Super Awesome Me uses 3-D printing technology to turn your kid into a superhero action figure.» Read More
A credit crunch affects any type of leveraged buyout--debt becomes more expensive and harder to obtain, requiring more equity, making returns lower. Considering how many leveraged deals Hollywood has made, that industry should be no exception. Wall Street players--private equity, hedge funds, investment banks--have put together more than $12 billion dollars of financing for the Hollywood studios' 'slates' of films.
Walt Disney World is raising ticket prices for the third time in two years, company officials announced. An adult one-day, one-park pass will increase 6%, from $67 to $71 beginning Sunday.
Stocks closed higher as investors were encouraged by strong earnings reports despite lingering subprime concerns. "There wasn't much negative news today from the subprime market and people still want to buy the market," said Todd Leone of Cowen. "We were way oversold and I think you have some people putting money to work."
Despite predictions that the Dow would be down big, the index posted a triple-digit gain for the second day in a row. So what's the deal?Investing can be confusing. Luckily, Cramer has mapped out some road rules for all you Home Gamers trying to navigate the jungle that is Wall Street. Think of it as "Mad Money 101" –- some fundamental advice to keep in mind as you play the market. Whether you're a first time investor or a seasoned financier, it's always good to remember the basics.
Walt Disney reported a 4.7% increase in net profit Wednesday, driven by strong television program sales and higher receipts at its theme parks.
Call it the anti-mySpace/Fox deal, and Disney's Bob Iger might be crazy like a fox. Disney announced a strong quarter, but the bigger news is the company's acquisition of Club Penguin, an online social networking site targeted at 6 - 12 year olds.
A selling wave in global stock markets is sweeping futures lower this morning as subprime and credit woes once more rise to the surface. A new disclosure about a third troubled hedge fund at Bear Stearns is rattling investors.
Though stocks are down sharply from their highs of July 19, many analysts see the current volatility as a buying opportunity in select sectors.
After paying their dues on the small screen for 18 years, "The Simpsons" have become movie superstars in just one day.
The "Mouse" is fighting Joe Camel and coming out against the tobacco industry. Just moments ago Disney CEO Bob Iger announced the company's new commitment to remove cigarette smoking from future Disney branded films. Disney made this news public not in Hollywood, but on the national stage of Congress. Iger declaring his company's new commitment in a letter to House Rep. Ed Markey (D-Mass), who last month held a hearing on smoking in the media, asking media companies to join the anti-smoking effort.
Walt Disney on Wednesday became the first major Hollywood studio to ban depictions of smoking, saying there would be no smoking in its family-oriented, Disney-branded films and it would "discourage" it in films distributed by its Touchstone and Miramax labels.
Adam Sandler's faux gay comedy "I Now Pronounce You Chuck and Larry" charmed $34.8 million from moviegoers its first weekend in theaters to nudge the latest "Harry Potter" film from the top of the box office, according to studio estimates on Sunday.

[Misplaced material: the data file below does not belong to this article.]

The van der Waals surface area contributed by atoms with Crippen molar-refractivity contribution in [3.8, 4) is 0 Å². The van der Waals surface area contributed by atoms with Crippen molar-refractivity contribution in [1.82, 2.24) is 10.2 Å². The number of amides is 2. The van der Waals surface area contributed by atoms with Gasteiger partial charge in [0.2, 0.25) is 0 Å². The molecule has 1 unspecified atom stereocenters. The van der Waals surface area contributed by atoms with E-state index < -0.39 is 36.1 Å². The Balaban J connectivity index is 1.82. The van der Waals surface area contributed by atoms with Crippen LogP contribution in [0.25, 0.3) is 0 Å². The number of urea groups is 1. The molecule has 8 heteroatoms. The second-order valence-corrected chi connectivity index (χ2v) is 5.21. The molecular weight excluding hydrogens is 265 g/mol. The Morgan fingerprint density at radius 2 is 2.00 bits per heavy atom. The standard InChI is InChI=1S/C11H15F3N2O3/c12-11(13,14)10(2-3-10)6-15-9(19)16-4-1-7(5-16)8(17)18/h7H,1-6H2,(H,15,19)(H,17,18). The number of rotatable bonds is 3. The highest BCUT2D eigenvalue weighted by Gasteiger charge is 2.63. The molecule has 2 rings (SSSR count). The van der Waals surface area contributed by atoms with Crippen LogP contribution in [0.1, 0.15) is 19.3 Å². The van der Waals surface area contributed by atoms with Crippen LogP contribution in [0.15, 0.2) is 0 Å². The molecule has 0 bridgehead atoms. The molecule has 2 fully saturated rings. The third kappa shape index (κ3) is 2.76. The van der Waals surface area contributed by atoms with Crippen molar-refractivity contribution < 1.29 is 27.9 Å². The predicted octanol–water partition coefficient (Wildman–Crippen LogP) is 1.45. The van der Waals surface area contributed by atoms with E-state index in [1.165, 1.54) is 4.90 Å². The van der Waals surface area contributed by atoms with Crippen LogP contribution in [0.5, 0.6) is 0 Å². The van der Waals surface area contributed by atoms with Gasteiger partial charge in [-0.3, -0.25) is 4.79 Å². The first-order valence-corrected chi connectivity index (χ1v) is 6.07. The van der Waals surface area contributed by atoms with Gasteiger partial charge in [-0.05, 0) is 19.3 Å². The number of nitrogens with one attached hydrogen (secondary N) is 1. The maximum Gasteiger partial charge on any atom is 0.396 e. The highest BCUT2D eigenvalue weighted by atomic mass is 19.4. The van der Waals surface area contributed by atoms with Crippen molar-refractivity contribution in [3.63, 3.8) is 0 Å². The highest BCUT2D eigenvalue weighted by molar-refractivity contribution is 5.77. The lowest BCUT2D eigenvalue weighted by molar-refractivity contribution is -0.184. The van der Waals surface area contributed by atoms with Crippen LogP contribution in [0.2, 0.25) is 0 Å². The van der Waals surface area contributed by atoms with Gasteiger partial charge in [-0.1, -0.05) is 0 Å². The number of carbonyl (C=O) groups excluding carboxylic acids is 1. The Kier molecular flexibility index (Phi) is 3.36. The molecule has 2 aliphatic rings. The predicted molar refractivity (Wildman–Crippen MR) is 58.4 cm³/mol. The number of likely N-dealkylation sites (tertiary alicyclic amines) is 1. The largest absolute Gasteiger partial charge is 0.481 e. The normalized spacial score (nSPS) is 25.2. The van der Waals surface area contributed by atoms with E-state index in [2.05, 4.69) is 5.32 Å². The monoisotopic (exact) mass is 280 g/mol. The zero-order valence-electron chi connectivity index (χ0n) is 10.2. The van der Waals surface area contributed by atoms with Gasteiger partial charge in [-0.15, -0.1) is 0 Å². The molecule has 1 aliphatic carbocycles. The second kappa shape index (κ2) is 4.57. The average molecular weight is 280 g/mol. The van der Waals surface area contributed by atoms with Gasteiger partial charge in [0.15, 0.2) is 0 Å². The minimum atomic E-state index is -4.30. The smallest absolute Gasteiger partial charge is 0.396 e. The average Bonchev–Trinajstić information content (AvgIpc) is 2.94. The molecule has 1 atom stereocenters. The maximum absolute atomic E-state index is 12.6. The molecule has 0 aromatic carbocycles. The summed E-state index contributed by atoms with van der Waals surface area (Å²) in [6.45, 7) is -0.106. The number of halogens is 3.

There's no question that CD sales growth is in a sad, sad decline. But Disney's not letting go so fast. Its Hollywood Records is launching today a new format called CDVU + (plus), which has much more memory than any current enhanced CD.
Microsoft said on Tuesday it will hold firm on pricing for its Xbox 360 game console, defying widespread expectations that it would respond to a price cut by rival Sony for the PlayStation 3.
Microsoft. said Tuesday it struck a deal to make 35 Disney movies, such as the animated hit "Aladdin" and the action title "Armageddon," available for download on its online video game service.
I'm here in Sun Valley, Idaho, where all the movers and shakers in the media business are gathering for the Allen & Co. media conference to schmooze and make deals. This is where seriously big business alliances are born..
The shape-shifting robots of "Transformers" have taken on a new form: Huge piles of cash.
In a scientific tie-in to the new Picture film "Ratatouille" (do scientists do this on purpose?) lab humans observing lab rats have determined that rats who've been helped in the past "pay it forward." This is, they claim, the first proof of "indirect reciprocity" in non-humans. In other words, rats that were helped in the past are more likely to help a stranger in the future. The report was published in Los Biology, an online open access journal (the same place I found the stuff about fruitflies having free will--what a gold mine that site is).
Walt Disney's animated movie "Ratatouille" opens Friday against strong competition from better-known franchise films, drawing early industry skepticism that it can match its predecessors' success and posing a challenge for Disney.
The businesses of movie making and video game making are tighter than ever. Today, they're rubbing shoulders at the Hollywood and Games Summit. These are two industries that need each other more than ever. Movie studios count on the reliable licensing fees that come from selling 5 million video games. And the video game makers like the fact that by paying a licensing fee they can tap into a guaranteed fan base, and all those marketing dollars the studios have spent. Virtually every big summer movie is also a video game: "Pirates," "Spiderman," "Shreck," and coming up "Ratatouille," "Transformers," and "Harry Potter."